By Ben Meyer-Abbott
GLENDALE, Ariz. - Raffi Torres' postseason is over.
Torres will miss at least the remainder of the playoffs, and mostly likely several games at the start of next season after he was suspended 25 games by the NHL on Saturday for his vicious headshot on Marian Hossa in Game 3 of the Blackhawks' first-round series with the Phoenix Coyotes.
If the full suspension is not served by the end of the 2012 Stanley Cup Playoffs, the remaining games will carry over to next season. It will cost Torres $21,341 in salary for every regular-season game he misses.
The suspension handed down by NHL disciplinarian Brendan Shanahan is the longest postseason ban in league history and is tied for the second longest suspension ever in the NHL.
"It a precedent," Hawks forward and 13-year veteran Brendan Morrison said. "We've been talking about it so long, over the course of the past couple years there has been more suspensions, but the message isn't getting through to guys. I don't know how it can't get through after this."
Said Hawks winger Andrew Brunette: "At one point here we got to get the memo."
Torres skated half the length of the ice at the United Center midway through the first period in Game 3 on Tuesday to deliver the shoulder-to-head hit on Hossa.
Hossa lay motionless on the ice for several minutes following the hit before being taken off in a stretcher. He was taken in an ambulance to the hospital before being released a few hours later.
Torres did not address the media Saturday, but issued a statement:
"My main concern is for the healthy recovery of Marian Hossa, and I hope that he will be able to get back on the ice to compete again soon. I sincerely regret injuring Marian. Regarding the severity of the suspension issued, I will take the next few days to decide whether or not to appeal the decision."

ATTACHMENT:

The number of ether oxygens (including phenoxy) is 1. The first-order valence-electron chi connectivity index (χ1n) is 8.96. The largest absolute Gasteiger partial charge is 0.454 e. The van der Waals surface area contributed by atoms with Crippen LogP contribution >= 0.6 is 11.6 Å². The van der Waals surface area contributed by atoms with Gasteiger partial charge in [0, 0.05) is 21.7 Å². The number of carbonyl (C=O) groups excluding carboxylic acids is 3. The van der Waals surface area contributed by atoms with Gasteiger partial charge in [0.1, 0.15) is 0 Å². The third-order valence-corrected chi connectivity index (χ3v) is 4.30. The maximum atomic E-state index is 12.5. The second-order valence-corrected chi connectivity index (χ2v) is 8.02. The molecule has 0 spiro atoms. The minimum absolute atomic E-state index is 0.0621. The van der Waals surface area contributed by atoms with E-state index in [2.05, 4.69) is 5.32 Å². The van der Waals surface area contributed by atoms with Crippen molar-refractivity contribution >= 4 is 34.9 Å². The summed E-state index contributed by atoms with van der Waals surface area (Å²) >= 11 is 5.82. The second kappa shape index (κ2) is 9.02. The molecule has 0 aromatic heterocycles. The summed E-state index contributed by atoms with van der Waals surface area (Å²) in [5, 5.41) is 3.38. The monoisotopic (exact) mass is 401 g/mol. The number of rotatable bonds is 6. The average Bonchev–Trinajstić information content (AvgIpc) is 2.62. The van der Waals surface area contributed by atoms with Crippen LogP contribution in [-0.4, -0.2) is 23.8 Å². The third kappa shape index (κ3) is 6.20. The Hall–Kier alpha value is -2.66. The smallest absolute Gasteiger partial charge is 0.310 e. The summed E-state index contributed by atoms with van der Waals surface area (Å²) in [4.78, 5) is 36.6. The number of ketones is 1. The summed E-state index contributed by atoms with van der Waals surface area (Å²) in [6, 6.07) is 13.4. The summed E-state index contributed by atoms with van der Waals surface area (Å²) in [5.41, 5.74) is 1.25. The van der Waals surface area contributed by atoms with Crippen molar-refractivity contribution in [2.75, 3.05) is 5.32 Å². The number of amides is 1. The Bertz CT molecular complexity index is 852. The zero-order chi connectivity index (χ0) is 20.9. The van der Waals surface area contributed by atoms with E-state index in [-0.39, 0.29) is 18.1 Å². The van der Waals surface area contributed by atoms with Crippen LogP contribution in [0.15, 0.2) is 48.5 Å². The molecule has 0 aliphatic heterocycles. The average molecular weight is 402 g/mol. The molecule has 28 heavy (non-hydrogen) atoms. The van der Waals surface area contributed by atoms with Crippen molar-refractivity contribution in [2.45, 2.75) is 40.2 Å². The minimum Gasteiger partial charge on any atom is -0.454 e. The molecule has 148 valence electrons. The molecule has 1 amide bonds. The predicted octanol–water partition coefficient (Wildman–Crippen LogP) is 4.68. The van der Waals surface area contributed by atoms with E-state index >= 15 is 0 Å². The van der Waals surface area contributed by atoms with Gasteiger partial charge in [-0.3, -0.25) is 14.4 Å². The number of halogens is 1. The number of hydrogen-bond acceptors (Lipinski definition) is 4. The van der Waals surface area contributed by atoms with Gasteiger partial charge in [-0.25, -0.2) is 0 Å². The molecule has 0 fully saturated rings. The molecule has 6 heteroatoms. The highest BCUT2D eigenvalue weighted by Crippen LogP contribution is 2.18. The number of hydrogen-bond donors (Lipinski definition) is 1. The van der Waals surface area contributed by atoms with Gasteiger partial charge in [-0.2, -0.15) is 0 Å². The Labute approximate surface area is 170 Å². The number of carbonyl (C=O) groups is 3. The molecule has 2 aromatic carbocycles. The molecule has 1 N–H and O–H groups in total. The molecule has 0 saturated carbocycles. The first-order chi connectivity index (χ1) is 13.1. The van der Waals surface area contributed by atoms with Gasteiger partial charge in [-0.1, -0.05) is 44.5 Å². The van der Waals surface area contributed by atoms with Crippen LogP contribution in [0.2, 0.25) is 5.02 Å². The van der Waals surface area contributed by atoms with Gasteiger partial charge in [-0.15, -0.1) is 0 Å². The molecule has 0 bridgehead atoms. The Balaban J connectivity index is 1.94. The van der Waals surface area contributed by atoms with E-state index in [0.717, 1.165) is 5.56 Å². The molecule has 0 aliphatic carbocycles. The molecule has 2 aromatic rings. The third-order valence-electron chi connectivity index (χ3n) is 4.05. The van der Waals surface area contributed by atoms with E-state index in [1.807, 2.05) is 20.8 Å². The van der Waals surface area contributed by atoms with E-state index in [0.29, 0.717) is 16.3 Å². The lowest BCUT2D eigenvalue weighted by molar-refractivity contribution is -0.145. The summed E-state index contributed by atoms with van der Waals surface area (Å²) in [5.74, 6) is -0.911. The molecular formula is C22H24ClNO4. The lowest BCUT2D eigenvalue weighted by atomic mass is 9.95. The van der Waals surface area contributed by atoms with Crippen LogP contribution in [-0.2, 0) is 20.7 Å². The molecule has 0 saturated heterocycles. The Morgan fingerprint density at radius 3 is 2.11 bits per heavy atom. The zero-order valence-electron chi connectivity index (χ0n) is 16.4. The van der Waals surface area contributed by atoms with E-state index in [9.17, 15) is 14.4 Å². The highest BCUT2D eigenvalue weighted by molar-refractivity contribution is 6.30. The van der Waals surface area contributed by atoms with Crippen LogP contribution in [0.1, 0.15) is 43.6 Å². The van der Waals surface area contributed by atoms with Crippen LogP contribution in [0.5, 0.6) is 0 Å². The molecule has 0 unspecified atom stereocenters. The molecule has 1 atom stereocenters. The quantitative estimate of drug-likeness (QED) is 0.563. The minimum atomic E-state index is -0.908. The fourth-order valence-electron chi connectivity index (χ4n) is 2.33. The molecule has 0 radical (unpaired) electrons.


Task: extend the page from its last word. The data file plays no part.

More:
Hossa missed Game 4 for the Hawks and did not travel with the team to Arizona for Game 5.
Torres called the hit "just a hockey play" after Game 3, but Hawks captain Jonathan Toews said before Game 5 on Saturday that he suspects Torres might want to reconsider his characterization.
"He's going to have to live with that and I'm sure the length of a suspension like that would make any player rethink their reaction," Toews said. "Maybe he doesn't think it's such a normal hockey play anymore."
After Torres was suspended indefinitely on Wednesday, the Coyotes knew they were going to be without him for some time. But Saturday at morning skate before Game 5 defenseman Derek Morris said they were shocked at the length of the ban.
"I was definitely surprised. I didn't think [the hit] was that extreme. But that's the way they're calling them," Morris said.
In his video explanation, Shanahan state Torres violated three NHL rules on the play and was aware that Hossa no longer had the puck.
"It is clear that he sees Hossa is no longer in possession of the puck because Torres takes a one-handed swipe at it with his stick," Shanahan said. "Torres then leaps into the air and drives his left shoulder into Hossa's. This is a violation of three NHL rules: interference, charging and illegal check to the head."
Even before the hit, Torres had a history of high hits and suspensions, which Shanahan said it played a role in the length of the suspension.
The hit came exactly a year to the day when, as a member of the Vancouver Canucks, he used his shoulder to deliver a hit to the head of Hawks defenseman Brent Seabrook in Game 3 of the Hawks-Canucks first-round series in 2011 playoffs.
Torres received a minor penalty for his hit on Seabrook in last year's playoffs. Seabrook suffered a concussion on the play, but Torres was not suspended.